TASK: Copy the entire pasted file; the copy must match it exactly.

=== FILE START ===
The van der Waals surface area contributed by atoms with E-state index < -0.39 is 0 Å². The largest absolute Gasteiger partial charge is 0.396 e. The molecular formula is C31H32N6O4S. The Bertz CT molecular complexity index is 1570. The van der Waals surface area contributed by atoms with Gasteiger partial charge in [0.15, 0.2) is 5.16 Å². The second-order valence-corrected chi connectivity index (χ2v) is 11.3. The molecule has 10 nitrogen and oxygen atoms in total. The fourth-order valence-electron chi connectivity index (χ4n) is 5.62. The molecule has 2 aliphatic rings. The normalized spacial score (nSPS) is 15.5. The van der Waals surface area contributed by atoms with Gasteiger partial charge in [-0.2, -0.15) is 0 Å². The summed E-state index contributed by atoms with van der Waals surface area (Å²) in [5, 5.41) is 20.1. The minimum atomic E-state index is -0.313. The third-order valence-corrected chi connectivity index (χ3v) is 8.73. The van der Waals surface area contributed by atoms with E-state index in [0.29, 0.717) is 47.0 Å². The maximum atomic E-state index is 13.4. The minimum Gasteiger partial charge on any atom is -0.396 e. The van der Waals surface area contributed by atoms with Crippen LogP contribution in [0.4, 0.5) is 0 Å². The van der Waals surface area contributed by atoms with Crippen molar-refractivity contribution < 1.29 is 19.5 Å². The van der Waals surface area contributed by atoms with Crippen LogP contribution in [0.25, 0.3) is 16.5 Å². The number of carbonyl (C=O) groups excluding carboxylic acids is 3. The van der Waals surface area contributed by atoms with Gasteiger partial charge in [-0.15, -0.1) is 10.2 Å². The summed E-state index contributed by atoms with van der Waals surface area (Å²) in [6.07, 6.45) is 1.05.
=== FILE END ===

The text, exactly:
The van der Waals surface area contributed by atoms with E-state index < -0.39 is 0 Å². The largest absolute Gasteiger partial charge is 0.396 e. The molecular formula is C31H32N6O4S. The Bertz CT molecular complexity index is 1570. The van der Waals surface area contributed by atoms with Gasteiger partial charge in [0.15, 0.2) is 5.16 Å². The second-order valence-corrected chi connectivity index (χ2v) is 11.3. The molecule has 10 nitrogen and oxygen atoms in total. The fourth-order valence-electron chi connectivity index (χ4n) is 5.62. The molecule has 2 aliphatic rings. The normalized spacial score (nSPS) is 15.5. The van der Waals surface area contributed by atoms with Gasteiger partial charge in [-0.2, -0.15) is 0 Å². The summed E-state index contributed by atoms with van der Waals surface area (Å²) in [5, 5.41) is 20.1. The minimum atomic E-state index is -0.313. The third-order valence-corrected chi connectivity index (χ3v) is 8.73. The van der Waals surface area contributed by atoms with E-state index in [0.29, 0.717) is 47.0 Å². The maximum atomic E-state index is 13.4. The minimum Gasteiger partial charge on any atom is -0.396 e. The van der Waals surface area contributed by atoms with Crippen LogP contribution in [0.4, 0.5) is 0 Å². The van der Waals surface area contributed by atoms with Crippen molar-refractivity contribution < 1.29 is 19.5 Å². The van der Waals surface area contributed by atoms with Crippen LogP contribution in [0.25, 0.3) is 16.5 Å². The number of carbonyl (C=O) groups excluding carboxylic acids is 3. The van der Waals surface area contributed by atoms with Gasteiger partial charge in [-0.15, -0.1) is 10.2 Å². The summed E-state index contributed by atoms with van der Waals surface area (Å²) in [6.07, 6.45) is 1.05.